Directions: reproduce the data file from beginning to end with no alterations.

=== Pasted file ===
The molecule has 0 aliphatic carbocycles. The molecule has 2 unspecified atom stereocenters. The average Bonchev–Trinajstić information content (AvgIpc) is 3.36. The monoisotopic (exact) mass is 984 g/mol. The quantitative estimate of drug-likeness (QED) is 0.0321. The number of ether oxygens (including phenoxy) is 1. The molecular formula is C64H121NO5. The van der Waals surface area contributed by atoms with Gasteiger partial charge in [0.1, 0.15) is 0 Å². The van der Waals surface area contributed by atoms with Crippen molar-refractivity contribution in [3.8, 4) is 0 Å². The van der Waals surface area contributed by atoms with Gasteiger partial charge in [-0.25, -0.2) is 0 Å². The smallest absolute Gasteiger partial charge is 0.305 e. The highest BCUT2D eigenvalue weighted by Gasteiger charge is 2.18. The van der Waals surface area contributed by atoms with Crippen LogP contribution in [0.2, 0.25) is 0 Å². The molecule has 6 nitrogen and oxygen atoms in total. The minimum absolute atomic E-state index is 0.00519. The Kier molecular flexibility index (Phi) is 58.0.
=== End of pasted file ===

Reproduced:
The molecule has 0 aliphatic carbocycles. The molecule has 2 unspecified atom stereocenters. The average Bonchev–Trinajstić information content (AvgIpc) is 3.36. The monoisotopic (exact) mass is 984 g/mol. The quantitative estimate of drug-likeness (QED) is 0.0321. The number of ether oxygens (including phenoxy) is 1. The molecular formula is C64H121NO5. The van der Waals surface area contributed by atoms with Gasteiger partial charge in [0.1, 0.15) is 0 Å². The van der Waals surface area contributed by atoms with Crippen molar-refractivity contribution in [3.8, 4) is 0 Å². The van der Waals surface area contributed by atoms with Gasteiger partial charge in [-0.25, -0.2) is 0 Å². The smallest absolute Gasteiger partial charge is 0.305 e. The highest BCUT2D eigenvalue weighted by Gasteiger charge is 2.18. The van der Waals surface area contributed by atoms with Crippen LogP contribution in [0.2, 0.25) is 0 Å². The molecule has 6 nitrogen and oxygen atoms in total. The minimum absolute atomic E-state index is 0.00519. The Kier molecular flexibility index (Phi) is 58.0.